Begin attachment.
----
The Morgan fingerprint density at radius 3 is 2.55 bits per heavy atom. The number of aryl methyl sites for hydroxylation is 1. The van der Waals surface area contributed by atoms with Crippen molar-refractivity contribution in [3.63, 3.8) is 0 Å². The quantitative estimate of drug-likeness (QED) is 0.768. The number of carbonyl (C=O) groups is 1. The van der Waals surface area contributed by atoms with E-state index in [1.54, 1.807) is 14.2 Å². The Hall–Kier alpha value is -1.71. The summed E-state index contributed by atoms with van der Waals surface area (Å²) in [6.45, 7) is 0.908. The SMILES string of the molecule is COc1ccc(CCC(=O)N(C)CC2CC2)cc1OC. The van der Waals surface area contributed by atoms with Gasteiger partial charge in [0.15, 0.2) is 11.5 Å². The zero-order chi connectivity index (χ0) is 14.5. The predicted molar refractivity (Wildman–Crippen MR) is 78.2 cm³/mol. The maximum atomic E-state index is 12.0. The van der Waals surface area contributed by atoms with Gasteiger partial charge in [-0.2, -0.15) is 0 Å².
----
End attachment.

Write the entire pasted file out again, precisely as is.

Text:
The Morgan fingerprint density at radius 3 is 2.55 bits per heavy atom. The number of aryl methyl sites for hydroxylation is 1. The van der Waals surface area contributed by atoms with Crippen molar-refractivity contribution in [3.63, 3.8) is 0 Å². The quantitative estimate of drug-likeness (QED) is 0.768. The number of carbonyl (C=O) groups is 1. The van der Waals surface area contributed by atoms with E-state index in [1.54, 1.807) is 14.2 Å². The Hall–Kier alpha value is -1.71. The summed E-state index contributed by atoms with van der Waals surface area (Å²) in [6.45, 7) is 0.908. The SMILES string of the molecule is COc1ccc(CCC(=O)N(C)CC2CC2)cc1OC. The van der Waals surface area contributed by atoms with Gasteiger partial charge in [0.15, 0.2) is 11.5 Å². The zero-order chi connectivity index (χ0) is 14.5. The predicted molar refractivity (Wildman–Crippen MR) is 78.2 cm³/mol. The maximum atomic E-state index is 12.0. The van der Waals surface area contributed by atoms with Gasteiger partial charge in [-0.2, -0.15) is 0 Å².